Matthew Roszak

In The Press Blog

Can GameStop’s Kongregate app help Google catch up with Apple in mobile games? [Update: and it’s gone!]

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[Update: Well, that was short-lived. Google has pulled the application from the Android Marketplace, citing a violation of its terms of service.]

Kongregate, the GameStop-owned casual flash game site, has gone mobile with an application for devices running Google’s Android mobile operating system. This is either some very good news or very bad news, depending on your penchant for addictive flash games.

Hundreds of those addicting flash games are coming to phones running on Google’s mobile operating system, Android, with the release of Kongregate’s mobile Arcade. The application — free on the Android marketplace — lets Kongregate users access around 300 of the site’s flash games optimized for mobile phones and download about half of them and play them offline.

Kongregate runs a site for independently developed games running on Adobe’s flash software. The company hands developers the keys when it comes to adding virtual goods and lets gamers purchase virtual goods and tip developers with Kongregate Kreds (the site’s currency). Kongregate adds achievements to some of the more popular games depending on how much demand there is from the user base. The site adds a rail to the side of each game that lets users rate games and chat with other people who are playing the game.

As time goes on, Kongregate will introduce more games and let users download more of them directly once some minor technical issues with the service are resolved. The mobile site — and by extension, Kongregate Arcade — only runs versions that are optimized for mobile devices. That usually means remapping controls to work with just a touch screen, but developers are typically pretty willing to modify their games and make them playable on mobile devices, said Kongregate chief executive and co-founder Jim Greer.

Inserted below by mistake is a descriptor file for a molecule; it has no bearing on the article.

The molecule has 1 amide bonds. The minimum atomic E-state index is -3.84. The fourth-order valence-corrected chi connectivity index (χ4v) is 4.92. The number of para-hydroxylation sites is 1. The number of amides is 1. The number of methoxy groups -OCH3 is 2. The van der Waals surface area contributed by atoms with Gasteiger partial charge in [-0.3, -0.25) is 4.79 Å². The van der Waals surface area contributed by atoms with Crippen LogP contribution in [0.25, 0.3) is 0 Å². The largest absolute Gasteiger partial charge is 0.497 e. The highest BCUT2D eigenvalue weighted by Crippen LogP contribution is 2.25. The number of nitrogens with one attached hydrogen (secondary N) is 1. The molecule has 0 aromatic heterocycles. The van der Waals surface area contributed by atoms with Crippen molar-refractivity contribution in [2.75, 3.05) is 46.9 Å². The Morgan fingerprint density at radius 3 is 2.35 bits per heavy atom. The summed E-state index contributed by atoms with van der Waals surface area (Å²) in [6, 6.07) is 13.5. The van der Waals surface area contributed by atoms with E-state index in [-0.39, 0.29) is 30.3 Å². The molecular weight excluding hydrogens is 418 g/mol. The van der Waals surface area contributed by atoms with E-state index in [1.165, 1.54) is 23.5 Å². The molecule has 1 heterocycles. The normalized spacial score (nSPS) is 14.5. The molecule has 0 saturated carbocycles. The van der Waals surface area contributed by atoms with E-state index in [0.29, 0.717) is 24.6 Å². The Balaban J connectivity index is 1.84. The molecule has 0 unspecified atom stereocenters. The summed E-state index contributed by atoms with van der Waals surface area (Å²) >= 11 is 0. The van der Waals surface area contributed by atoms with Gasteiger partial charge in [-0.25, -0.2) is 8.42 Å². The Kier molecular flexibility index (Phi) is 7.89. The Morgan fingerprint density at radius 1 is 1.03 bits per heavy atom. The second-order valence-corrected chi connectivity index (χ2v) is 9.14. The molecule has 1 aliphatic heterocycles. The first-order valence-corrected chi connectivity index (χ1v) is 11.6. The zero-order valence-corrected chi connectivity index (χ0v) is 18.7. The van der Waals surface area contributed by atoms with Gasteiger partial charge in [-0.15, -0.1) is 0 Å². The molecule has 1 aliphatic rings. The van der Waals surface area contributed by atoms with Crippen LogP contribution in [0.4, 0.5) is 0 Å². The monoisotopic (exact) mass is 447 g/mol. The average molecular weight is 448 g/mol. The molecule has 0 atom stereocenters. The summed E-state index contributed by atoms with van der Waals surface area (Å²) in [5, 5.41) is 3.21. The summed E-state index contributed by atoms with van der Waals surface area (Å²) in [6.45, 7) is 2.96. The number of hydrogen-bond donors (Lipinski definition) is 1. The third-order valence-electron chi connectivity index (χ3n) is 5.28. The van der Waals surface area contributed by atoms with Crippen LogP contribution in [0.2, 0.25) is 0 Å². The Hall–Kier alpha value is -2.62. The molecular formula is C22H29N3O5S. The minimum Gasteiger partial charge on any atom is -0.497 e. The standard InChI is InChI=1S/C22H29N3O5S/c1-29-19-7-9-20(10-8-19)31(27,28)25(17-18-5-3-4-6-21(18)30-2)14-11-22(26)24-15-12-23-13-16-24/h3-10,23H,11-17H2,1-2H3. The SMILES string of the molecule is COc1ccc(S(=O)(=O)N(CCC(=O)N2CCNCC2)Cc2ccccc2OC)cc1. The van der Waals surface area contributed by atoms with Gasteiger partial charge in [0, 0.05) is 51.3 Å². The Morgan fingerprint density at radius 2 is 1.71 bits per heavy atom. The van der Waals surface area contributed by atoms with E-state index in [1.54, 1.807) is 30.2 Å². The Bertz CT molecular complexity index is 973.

The app behaves pretty similarly to other marketplaces. Users can browse games that are on Kongregate’s main site and download them to the phone. The app runs in flash — which means it won’t run on any old Android phones that haven’t yet updated to version 2.2 (Froyo) of the Android operating system. The application then jumps into a full-screen mode for the game, and users can just hit back to jump out of the game. Kongregate already has a mobile website that lets Android users access flash games. The application is a bit slicker than the site, naturally, and each game accessed on the mobile site also automatically brings up the option to download it and run it in the Kongregate Arcade. The application also brings some of the features from the main site’s rail to the mobile application — such as comments and being able to rate each game.

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